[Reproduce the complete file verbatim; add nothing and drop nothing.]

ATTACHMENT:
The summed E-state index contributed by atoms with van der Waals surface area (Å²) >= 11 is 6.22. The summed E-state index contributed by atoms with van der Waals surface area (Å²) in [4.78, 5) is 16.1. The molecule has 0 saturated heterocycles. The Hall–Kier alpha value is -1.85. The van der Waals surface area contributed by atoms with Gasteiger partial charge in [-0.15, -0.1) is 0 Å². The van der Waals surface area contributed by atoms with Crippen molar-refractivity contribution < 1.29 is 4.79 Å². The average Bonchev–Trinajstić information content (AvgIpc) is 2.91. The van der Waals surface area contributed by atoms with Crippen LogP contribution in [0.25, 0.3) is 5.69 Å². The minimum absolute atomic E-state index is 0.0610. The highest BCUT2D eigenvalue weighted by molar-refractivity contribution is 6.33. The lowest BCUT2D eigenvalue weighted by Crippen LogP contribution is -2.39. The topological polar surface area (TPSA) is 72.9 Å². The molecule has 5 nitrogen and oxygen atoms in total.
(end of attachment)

The summed E-state index contributed by atoms with van der Waals surface area (Å²) >= 11 is 6.22. The summed E-state index contributed by atoms with van der Waals surface area (Å²) in [4.78, 5) is 16.1. The molecule has 0 saturated heterocycles. The Hall–Kier alpha value is -1.85. The van der Waals surface area contributed by atoms with Gasteiger partial charge in [-0.15, -0.1) is 0 Å². The van der Waals surface area contributed by atoms with Crippen molar-refractivity contribution < 1.29 is 4.79 Å². The average Bonchev–Trinajstić information content (AvgIpc) is 2.91. The van der Waals surface area contributed by atoms with Crippen LogP contribution in [0.25, 0.3) is 5.69 Å². The minimum absolute atomic E-state index is 0.0610. The highest BCUT2D eigenvalue weighted by molar-refractivity contribution is 6.33. The lowest BCUT2D eigenvalue weighted by Crippen LogP contribution is -2.39. The topological polar surface area (TPSA) is 72.9 Å². The molecule has 5 nitrogen and oxygen atoms in total.